One hundred per cent Brighton-born, fifty per cent London-based, two-piece Peepholes claim inspiration from Swedish anti-folk artists Rough Bunnies and a Chinese violin. On hearing their latest mini-album Caligula you won’t believe them. The album is named after the cruel and insane Roman emperor and, as the title implies, is a lofty amalgam of fact and fiction, majesty and insanity, along with a dichotomous (bipolar, even?) attitude that seems to have an effect on everything Peepholes do.
Seeing the band live, there appears a volatile, if good-natured, tension between drummer Katia Barrett and synth-operator Nick Carlisle’s aesthetic sensibilities. Barrett, with her self-taught, at times florid, approach to a combatant drumming style and Amazonian holler, Carlisle with his meek on stage presence and conscientious adherence to sparse sonic architecture. Their songs are floods of boundless energy that have the capacity to either whip their audience into a primal frenzy or, if things go wrong, fall into a shambles.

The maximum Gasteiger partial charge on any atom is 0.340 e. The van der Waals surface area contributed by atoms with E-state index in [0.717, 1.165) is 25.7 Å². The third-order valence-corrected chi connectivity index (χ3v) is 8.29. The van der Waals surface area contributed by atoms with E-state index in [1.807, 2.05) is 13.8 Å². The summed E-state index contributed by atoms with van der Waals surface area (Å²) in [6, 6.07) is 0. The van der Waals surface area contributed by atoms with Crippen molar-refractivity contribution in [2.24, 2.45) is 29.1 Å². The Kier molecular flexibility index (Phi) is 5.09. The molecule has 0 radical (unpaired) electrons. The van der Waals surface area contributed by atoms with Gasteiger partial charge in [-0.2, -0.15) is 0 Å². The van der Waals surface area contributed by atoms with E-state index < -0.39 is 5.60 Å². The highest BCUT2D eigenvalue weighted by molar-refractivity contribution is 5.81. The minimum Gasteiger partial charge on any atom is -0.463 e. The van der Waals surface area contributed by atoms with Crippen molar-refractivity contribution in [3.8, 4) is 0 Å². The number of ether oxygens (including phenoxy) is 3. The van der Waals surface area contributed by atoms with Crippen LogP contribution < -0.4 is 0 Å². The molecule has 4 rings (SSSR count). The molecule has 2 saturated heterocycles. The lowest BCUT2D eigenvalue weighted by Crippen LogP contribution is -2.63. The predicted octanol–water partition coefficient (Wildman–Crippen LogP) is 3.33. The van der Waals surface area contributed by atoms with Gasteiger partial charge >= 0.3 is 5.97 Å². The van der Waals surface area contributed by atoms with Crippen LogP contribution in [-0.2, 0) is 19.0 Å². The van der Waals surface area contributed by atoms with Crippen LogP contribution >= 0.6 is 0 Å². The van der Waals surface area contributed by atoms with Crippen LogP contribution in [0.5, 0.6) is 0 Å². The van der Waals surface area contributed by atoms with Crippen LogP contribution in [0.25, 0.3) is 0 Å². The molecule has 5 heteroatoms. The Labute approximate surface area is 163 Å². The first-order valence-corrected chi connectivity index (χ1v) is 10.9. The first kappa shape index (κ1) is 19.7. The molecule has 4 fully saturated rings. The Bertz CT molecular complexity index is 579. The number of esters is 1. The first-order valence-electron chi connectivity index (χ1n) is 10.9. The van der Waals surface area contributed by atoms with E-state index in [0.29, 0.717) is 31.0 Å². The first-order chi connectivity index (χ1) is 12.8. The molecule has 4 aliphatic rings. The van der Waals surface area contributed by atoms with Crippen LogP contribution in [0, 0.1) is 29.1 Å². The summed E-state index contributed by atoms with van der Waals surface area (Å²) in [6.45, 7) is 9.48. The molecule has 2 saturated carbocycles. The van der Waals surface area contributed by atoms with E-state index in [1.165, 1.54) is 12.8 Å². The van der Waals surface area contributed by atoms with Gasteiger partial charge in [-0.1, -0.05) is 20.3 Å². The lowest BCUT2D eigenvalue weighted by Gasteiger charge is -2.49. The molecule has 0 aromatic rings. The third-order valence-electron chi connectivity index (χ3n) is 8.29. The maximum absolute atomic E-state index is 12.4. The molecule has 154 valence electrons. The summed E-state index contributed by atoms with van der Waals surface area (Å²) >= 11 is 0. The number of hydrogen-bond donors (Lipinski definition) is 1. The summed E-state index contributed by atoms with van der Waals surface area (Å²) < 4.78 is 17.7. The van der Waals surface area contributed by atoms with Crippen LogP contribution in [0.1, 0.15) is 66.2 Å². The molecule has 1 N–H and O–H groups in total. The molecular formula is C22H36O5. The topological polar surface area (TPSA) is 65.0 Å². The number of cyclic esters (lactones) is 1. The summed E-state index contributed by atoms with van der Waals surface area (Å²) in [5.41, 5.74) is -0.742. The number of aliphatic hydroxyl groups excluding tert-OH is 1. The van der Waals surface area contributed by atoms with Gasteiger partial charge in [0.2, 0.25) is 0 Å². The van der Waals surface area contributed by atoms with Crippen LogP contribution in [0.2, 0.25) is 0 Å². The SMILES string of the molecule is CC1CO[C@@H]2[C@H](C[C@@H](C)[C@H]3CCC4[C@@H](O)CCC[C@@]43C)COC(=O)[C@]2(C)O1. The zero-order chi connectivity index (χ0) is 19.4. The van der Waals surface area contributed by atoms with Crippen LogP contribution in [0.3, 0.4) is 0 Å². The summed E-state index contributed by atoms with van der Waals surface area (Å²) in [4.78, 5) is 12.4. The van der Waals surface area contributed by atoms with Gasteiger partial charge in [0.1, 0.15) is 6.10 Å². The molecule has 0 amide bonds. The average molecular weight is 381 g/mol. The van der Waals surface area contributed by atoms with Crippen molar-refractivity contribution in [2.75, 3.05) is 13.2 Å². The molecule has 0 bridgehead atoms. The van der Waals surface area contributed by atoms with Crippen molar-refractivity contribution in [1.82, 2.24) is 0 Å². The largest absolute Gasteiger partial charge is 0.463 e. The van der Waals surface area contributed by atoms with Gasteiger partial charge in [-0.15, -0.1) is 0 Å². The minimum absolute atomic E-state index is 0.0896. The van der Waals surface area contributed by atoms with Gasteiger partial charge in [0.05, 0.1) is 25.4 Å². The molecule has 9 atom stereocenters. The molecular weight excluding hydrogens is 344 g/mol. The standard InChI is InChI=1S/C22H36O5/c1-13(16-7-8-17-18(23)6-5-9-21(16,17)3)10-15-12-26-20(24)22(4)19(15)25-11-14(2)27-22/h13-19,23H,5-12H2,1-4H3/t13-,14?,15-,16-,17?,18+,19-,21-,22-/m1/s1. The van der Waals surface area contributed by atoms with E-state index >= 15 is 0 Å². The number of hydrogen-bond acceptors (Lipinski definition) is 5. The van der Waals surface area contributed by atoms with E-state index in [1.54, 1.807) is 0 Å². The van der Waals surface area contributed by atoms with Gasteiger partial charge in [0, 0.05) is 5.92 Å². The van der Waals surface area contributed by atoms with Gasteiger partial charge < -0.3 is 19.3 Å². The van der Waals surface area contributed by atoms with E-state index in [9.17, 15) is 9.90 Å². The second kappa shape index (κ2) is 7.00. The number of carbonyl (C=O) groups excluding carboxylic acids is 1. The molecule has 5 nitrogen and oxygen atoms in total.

Barrett doubles as drummer and sometimes singer of disorderly East London post-punk outfit CoverGirl. Carlisle handles minimal keyboard duties on an analogue synthesiser. Together they offer a music mired in processed and synthesised sounds well-suited to fans of London up-and-comers Factory Floor and industrial pioneers Chris & Cosey, while –judging by their motley visual aesthetic and musical company –being very much of the DIY disposition.
Recorded in two days at Lambeth Women’s Project in Brixton, tinkered with for months afterwards, Caligula introduces their stripped back live aesthetic of insistent repetition to intricate layering and texturology. Barrett’s modulated vocals have company in dubbed duets, while a pitched-down voice in ‘Tunnels’ is the only means for surmounting an incredible range, honed since Peepholes’ 2010 EP Lair.
The pounding animalism of her voice is brought forward in the mix to tunnel through a pummelling tide of serrated percussion and aural fragments. There’s an 8-bit feel to Carlisle’s monophonic approach, which means Caligula could be the ideal soundtrack to an epic film on retro-gaming, if it wasn’t for its broad sonic palette and intricate abstraction. Book-ended by two seven minute tracks, the primitive drumming sample of ‘Picture the World in Signs’ to end, follows a Dictaphone sample of wind chimes on ‘Caligula’ to open. That song slowly builds to crescendo pace where it is swept into a sonic squall that precariously sits between dynamic dreamscape and terrifying omen.
As a musical enterprise, everything about Peepholes seems a compromise. Not in the sense that they jeopardize their artistic vision –albeit one contained by self-imposed restrictions –but in that they manage a powerful noise-dance hybrid in spite of themselves.
(Caligula is out tomo on UTR)